to the word; ’you don’t see it now, at
Oliver did see it in his mind’s
eye as distinctly as if he had not altered his position;
but he thought it better not to worry the kind old
lady; so he smiled gently when she looked at him; and
Mrs. Bedwin, satisfied that he felt more comfortable,
salted and broke bits of toasted bread into the broth,
with all the bustle befitting so solemn a preparation.
Oliver got through it with extraordinary expedition.
He had scarcely swallowed the last spoonful, when
there came a soft rap at the door. ‘Come
in,’ said the old lady; and in walked Mr. Brownlow.
Now, the old gentleman came in as
brisk as need be; but, he had no sooner raised his
spectacles on his forehead, and thrust his hands behind
the skirts of his dressing-gown to take a good long
look at Oliver, than his countenance underwent a very
great variety of odd contortions. Oliver looked
very worn and shadowy from sickness, and made an ineffectual
attempt to stand up, out of respect to his benefactor,
which terminated in his sinking back into the chair
again; and the fact is, if the truth must be told,
that Mr. Brownlow’s heart, being large enough
for any six ordinary old gentlemen of humane disposition,
forced a supply of tears into his eyes, by some hydraulic
process which we are not sufficiently philosophical
to be in a condition to explain.
‘Poor boy, poor boy!’
said Mr. Brownlow, clearing his throat. ’I’m
rather hoarse this morning, Mrs. Bedwin. I’m
afraid I have caught cold.’
‘I hope not, sir,’ said
Mrs. Bedwin. ’Everything you have had,
has been well aired, sir.’
‘I don’t know, Bedwin.
I don’t know,’ said Mr. Brownlow; ’I
rather think I had a damp napkin at dinner-time yesterday;
but never mind that. How do you feel, my dear?’
‘Very happy, sir,’ replied
Oliver. ’And very grateful indeed, sir,
for your goodness to me.’
‘Good by,’ said Mr. Brownlow,
stoutly. ’Have you given him any nourishment,
Bedwin? Any slops, eh?’
‘He has just had a basin of
beautiful strong broth, sir,’ replied Mrs. Bedwin:
drawing herself up slightly, and laying strong emphasis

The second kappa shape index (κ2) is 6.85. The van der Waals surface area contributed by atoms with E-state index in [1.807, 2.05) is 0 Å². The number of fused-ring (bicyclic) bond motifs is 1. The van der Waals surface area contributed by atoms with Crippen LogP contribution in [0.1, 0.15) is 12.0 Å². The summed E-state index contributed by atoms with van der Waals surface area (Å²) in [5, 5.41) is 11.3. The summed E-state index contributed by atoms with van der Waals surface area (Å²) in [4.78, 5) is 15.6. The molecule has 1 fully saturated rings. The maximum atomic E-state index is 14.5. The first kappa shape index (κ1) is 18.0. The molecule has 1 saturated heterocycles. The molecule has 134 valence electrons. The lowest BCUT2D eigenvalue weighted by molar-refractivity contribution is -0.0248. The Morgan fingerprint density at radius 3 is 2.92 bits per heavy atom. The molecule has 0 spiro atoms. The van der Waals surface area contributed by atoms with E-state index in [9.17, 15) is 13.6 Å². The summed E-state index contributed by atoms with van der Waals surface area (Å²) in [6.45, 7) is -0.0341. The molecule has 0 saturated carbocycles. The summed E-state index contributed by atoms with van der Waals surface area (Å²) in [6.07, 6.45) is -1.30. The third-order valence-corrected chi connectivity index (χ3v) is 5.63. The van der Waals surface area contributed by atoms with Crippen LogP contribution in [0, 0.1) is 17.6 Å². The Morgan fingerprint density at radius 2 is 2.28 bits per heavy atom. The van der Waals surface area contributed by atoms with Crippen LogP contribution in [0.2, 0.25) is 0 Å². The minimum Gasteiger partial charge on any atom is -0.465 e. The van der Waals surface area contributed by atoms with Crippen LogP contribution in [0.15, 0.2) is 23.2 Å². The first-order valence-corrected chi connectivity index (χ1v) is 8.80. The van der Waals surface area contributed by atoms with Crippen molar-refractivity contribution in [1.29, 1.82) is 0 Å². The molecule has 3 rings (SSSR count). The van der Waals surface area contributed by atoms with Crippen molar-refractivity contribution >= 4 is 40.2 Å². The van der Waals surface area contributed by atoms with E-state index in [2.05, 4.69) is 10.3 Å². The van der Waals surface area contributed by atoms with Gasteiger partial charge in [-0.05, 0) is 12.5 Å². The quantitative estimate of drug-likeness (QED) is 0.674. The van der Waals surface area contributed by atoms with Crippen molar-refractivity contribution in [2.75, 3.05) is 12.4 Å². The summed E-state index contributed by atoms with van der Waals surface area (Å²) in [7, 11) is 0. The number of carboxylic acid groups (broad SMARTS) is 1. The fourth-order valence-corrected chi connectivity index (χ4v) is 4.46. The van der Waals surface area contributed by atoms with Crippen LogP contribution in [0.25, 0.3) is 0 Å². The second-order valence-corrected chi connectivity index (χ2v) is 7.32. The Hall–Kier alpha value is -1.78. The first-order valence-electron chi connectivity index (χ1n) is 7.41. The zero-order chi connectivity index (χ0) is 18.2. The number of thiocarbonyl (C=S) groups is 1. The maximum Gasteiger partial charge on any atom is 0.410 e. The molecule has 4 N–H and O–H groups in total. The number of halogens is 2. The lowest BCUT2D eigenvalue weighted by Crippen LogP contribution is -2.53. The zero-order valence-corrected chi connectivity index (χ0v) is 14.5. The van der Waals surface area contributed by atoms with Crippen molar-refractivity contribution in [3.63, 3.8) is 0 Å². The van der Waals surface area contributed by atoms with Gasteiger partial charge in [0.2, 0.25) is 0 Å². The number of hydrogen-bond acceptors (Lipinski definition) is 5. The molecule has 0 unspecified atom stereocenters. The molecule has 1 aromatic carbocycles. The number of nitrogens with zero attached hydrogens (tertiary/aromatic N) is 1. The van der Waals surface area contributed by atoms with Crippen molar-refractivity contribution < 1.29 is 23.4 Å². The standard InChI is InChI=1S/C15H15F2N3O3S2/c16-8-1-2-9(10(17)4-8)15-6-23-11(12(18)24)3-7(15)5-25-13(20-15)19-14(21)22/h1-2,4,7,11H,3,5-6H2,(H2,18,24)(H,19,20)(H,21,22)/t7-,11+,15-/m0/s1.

on the last word: to intimate that between slops,
and broth will compounded, there existed no affinity
or connection whatsoever.
‘Ugh!’ said Mr. Brownlow,
with a slight shudder; ’a couple of glasses
of port wine would have done him a great deal more
good. Wouldn’t they, Tom White, eh?’
‘My name is Oliver, sir,’
replied the little invalid: with a look of great
‘Oliver,’ said Mr. Brownlow;
‘Oliver what? Oliver White, eh?’
‘No, sir, Twist, Oliver Twist.’
‘Queer name!’ said the
old gentleman. ’What made you tell the
magistrate your name was White?’
‘I never told him so, sir,’ returned Oliver
This sounded so like a falsehood,
that the old gentleman looked somewhat sternly in
Oliver’s face. It was impossible to doubt
him; there was truth in every one of its thin and
‘Some mistake,’ said Mr.
Brownlow. But, although his motive for looking
steadily at Oliver no longer existed, the old idea
of the resemblance between his features and some familiar
face came upon him so strongly, that he could not
withdraw his gaze.
‘I hope you are not angry with
me, sir?’ said Oliver, raising his eyes beseechingly.
‘No, no,’ replied the
old gentleman. ’Why! what’s this?
Bedwin, look there!’
As he spoke, he pointed hastily to
the picture over Oliver’s head, and then to
the boy’s face. There was its living copy.
The eyes, the head, the mouth; every feature was the
same. The expression was, for the instant, so
precisely alike, that the minutest line seemed copied
with startling accuracy!
Oliver knew not the cause of this
sudden exclamation; for, not being strong enough to
bear the start it gave him, he fainted away.
A weakness on his part, which affords the narrative
an opportunity of relieving the reader from suspense,
in behalf of the two young pupils of the Merry Old
Gentleman; and of recording
That when the Dodger, and his accomplished
friend Master Bates, joined in the hue-and-cry which
was raised at Oliver’s heels, in consequence
of their executing an illegal conveyance of Mr. Brownlow’s
personal property, as has been already described,
they were actuated by a very laudable and becoming
regard for themselves; and forasmuch as the freedom
of the subject and the liberty of the individual are
among the first and proudest boasts of a true-hearted
Englishman, so, I need hardly beg the reader to observe,
that this action should tend to exalt them in the
opinion of all public and patriotic men, in almost
as great a degree as this strong proof of their anxiety
for their own preservation and safety goes to corroborate
and confirm the little code of laws which certain
profound and sound-judging philosophers have laid
down as the main-springs of all Nature’s deeds